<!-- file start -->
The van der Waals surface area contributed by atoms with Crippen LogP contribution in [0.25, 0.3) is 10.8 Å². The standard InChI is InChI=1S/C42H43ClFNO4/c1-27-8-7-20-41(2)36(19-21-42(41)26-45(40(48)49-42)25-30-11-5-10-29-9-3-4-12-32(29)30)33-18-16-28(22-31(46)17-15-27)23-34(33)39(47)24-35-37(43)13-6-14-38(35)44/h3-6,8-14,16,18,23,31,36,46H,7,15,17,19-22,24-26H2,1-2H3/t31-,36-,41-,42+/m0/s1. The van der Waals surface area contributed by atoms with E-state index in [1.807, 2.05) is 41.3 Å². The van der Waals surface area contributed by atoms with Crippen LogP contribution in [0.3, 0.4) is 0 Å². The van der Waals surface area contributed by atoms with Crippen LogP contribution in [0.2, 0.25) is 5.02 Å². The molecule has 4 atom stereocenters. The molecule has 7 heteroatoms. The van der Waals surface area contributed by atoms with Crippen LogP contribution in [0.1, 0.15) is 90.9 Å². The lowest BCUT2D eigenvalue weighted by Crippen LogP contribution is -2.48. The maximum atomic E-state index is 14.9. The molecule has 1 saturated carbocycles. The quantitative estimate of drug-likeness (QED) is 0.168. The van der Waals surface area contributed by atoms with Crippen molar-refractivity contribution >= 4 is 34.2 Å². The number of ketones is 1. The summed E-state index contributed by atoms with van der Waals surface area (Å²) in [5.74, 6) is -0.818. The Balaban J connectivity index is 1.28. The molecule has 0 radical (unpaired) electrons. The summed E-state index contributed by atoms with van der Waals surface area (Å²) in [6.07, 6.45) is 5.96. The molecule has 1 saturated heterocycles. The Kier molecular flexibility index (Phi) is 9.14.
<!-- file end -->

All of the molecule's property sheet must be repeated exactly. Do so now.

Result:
The van der Waals surface area contributed by atoms with Crippen LogP contribution in [0.25, 0.3) is 10.8 Å². The standard InChI is InChI=1S/C42H43ClFNO4/c1-27-8-7-20-41(2)36(19-21-42(41)26-45(40(48)49-42)25-30-11-5-10-29-9-3-4-12-32(29)30)33-18-16-28(22-31(46)17-15-27)23-34(33)39(47)24-35-37(43)13-6-14-38(35)44/h3-6,8-14,16,18,23,31,36,46H,7,15,17,19-22,24-26H2,1-2H3/t31-,36-,41-,42+/m0/s1. The van der Waals surface area contributed by atoms with E-state index in [1.807, 2.05) is 41.3 Å². The van der Waals surface area contributed by atoms with Crippen LogP contribution in [0.3, 0.4) is 0 Å². The van der Waals surface area contributed by atoms with Crippen LogP contribution in [0.2, 0.25) is 5.02 Å². The molecule has 4 atom stereocenters. The molecule has 7 heteroatoms. The van der Waals surface area contributed by atoms with Crippen LogP contribution in [0.1, 0.15) is 90.9 Å². The lowest BCUT2D eigenvalue weighted by Crippen LogP contribution is -2.48. The maximum atomic E-state index is 14.9. The molecule has 1 saturated carbocycles. The quantitative estimate of drug-likeness (QED) is 0.168. The van der Waals surface area contributed by atoms with Crippen molar-refractivity contribution >= 4 is 34.2 Å². The number of ketones is 1. The summed E-state index contributed by atoms with van der Waals surface area (Å²) in [5.74, 6) is -0.818. The Balaban J connectivity index is 1.28. The molecule has 0 radical (unpaired) electrons. The summed E-state index contributed by atoms with van der Waals surface area (Å²) in [6.07, 6.45) is 5.96. The molecule has 1 saturated heterocycles. The Kier molecular flexibility index (Phi) is 9.14.